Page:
Republican voter and retired union carpenter Richard Justman caused a stir Monday morning after he and a team of Republicans and independents showed up outside Franklin County, Ohio’s early-voting center with a van, a truck and several tables decked out in pro-Romney signs.
The 59-year-old’s van was legally parked outside of the “free speech line” that restricts political campaigning within 100 feet of the voting center. Previously, Democratic campaigners have parked in the same spot.
Election officials asked Justman to move his truck, which took up several spots in the large shopping center parking lot. He refused.
“It was all right for this gentleman and his vehicle to be there; we just asked if he would please move back a couple of rows to where some similar vehicles were parked so that voters would have more parking spaces closer to the voting center,” Franklin County Board of Elections spokesman Ben Piscitelli told The Daily Caller. “We didn’t want to make a bigger deal out of this than it was.”
Some observers said Justman was threatened with police arrest if he did not comply. Justman’s lawyers advised him that he had no legal obligation to move if he did not want to.
“We never called the police. We have 24/7 Franklin County sheriffs that are always there, because you never know what’s going to happen,” William Anthony, the board of elections director, told TheDC. “They did go and talk to the police, but we didn’t have them do anything. So, everything is cool.”
Justman said that, because the neighborhood is predominantly Democratic, the Romney campaign “basically abandoned any effort” to be there.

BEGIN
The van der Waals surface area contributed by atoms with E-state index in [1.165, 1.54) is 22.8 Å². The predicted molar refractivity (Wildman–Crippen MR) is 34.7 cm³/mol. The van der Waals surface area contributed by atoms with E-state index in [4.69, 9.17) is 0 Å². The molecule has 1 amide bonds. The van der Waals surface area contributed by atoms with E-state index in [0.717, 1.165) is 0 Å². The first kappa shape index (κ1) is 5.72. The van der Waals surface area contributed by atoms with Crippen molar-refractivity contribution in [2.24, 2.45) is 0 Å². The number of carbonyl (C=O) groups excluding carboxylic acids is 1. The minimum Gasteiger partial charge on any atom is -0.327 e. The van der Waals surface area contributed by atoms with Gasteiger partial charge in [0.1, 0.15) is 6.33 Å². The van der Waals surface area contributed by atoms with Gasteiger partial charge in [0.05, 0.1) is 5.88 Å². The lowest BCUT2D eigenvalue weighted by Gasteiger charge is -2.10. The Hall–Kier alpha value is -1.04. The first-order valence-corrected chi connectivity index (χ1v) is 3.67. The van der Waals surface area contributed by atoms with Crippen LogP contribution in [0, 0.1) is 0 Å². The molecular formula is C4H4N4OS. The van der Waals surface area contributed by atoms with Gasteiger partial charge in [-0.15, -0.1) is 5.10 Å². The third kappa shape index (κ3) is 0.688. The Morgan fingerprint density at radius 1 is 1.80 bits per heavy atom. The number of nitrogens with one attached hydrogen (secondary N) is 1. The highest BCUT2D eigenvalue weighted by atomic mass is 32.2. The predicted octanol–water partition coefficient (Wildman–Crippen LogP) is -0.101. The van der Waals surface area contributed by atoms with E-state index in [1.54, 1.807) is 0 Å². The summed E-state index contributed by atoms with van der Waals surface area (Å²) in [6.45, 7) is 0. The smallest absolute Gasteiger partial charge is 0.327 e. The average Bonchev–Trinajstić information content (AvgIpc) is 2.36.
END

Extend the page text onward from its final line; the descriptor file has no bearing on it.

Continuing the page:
“But we didn’t see it that way,” Justman told TheDC. “So Monday around 1 or 2 a.m., we came up here to the parking lot and just kind of camped out until morning.”
Observers said that, ever since the early-voting center opened in early October, it was swamped with Democratic supporters and had no Republican campaigners.
“It looked like I was pulling into Democratic headquarters. … These people were going after every single person and literally telling them how they need to vote,” conservative observer Dave Fitzpatrick told TheDC. “I’m just a citizen that was concerned that people going in there would be very intimidated if they were Republican.”
Fitzpatrick uploaded a short YouTube video shot Monday of Justman’s truck, van and tables.
Long-time Democratic volunteer Carole DePaola said that their goal is not to force people to vote a certain way, but to get sample ballots into the hands of voters.
“We would have Republican voters getting mad and angry with us, saying ‘Where are the Republicans?'” DePaola told TheDC. “And we would say, ‘That’s not our problem.'”
DePaola said her fellow Democratic volunteers are not paying much attention to Justman’s truck.
“I don’t know what their purpose is. We really don’t have that much interaction,” DePaola explained to TheDC. “We try not to be confrontational.”
Conservative volunteer Alicia Healy said Democratic volunteers have chastised her for putting up pro-Romney signs next to their pro-Obama signs.
“It was almost as if they were saying, ‘This is our turf and now you’re trying to take over,'” Healy told TheDC. “And all [Justman] is doing is parking his car with some information on it. Is it such a big deal? Democrats have been there for two weeks and nobody said anything … but the minute [Republicans] do something, then it’s like the fangs come out.”
When Healy noticed there were only Democratic volunteers passing out slate cards at the early-voting center last week, she began rounding up Republican volunteers to help her pass out Republican slate cards.
Justman and his team stayed at their spot overnight Monday.
For now, Justman said he and his team are planning to continue camping out in their spot. Local Republicans have expressed their excitement to him that there is finally some Republican presence at the early-voting center.
“We’ve been having kind of a little success story here,” Justman told TheDC. “We’re just kind of playing this by ear.”